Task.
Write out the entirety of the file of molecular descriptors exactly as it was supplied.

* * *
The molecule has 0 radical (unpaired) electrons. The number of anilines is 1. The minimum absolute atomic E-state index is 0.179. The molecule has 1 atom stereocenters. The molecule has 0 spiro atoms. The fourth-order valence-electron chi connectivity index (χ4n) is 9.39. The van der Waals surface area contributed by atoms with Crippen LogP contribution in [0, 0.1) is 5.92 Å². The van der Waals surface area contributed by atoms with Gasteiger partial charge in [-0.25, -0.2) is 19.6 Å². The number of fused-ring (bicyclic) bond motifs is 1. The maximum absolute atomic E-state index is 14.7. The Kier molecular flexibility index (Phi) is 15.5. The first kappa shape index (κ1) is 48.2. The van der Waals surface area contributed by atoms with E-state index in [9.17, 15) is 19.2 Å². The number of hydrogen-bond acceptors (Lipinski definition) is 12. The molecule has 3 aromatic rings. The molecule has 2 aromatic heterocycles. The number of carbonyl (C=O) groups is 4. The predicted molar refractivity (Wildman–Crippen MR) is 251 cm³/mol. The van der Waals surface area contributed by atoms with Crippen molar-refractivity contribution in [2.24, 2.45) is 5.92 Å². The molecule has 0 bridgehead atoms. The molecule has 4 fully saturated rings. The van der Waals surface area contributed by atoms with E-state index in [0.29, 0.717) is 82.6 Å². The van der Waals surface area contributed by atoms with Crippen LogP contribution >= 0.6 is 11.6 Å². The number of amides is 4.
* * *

The molecule has 0 radical (unpaired) electrons. The number of anilines is 1. The minimum absolute atomic E-state index is 0.179. The molecule has 1 atom stereocenters. The molecule has 0 spiro atoms. The fourth-order valence-electron chi connectivity index (χ4n) is 9.39. The van der Waals surface area contributed by atoms with Crippen LogP contribution in [0, 0.1) is 5.92 Å². The van der Waals surface area contributed by atoms with Gasteiger partial charge in [-0.25, -0.2) is 19.6 Å². The number of fused-ring (bicyclic) bond motifs is 1. The maximum absolute atomic E-state index is 14.7. The Kier molecular flexibility index (Phi) is 15.5. The first kappa shape index (κ1) is 48.2. The van der Waals surface area contributed by atoms with E-state index in [9.17, 15) is 19.2 Å². The number of hydrogen-bond acceptors (Lipinski definition) is 12. The molecule has 3 aromatic rings. The molecule has 2 aromatic heterocycles. The number of carbonyl (C=O) groups is 4. The predicted molar refractivity (Wildman–Crippen MR) is 251 cm³/mol. The van der Waals surface area contributed by atoms with Crippen molar-refractivity contribution in [2.24, 2.45) is 5.92 Å². The molecule has 0 bridgehead atoms. The molecule has 4 fully saturated rings. The van der Waals surface area contributed by atoms with E-state index in [0.29, 0.717) is 82.6 Å². The van der Waals surface area contributed by atoms with Crippen LogP contribution >= 0.6 is 11.6 Å². The number of amides is 4.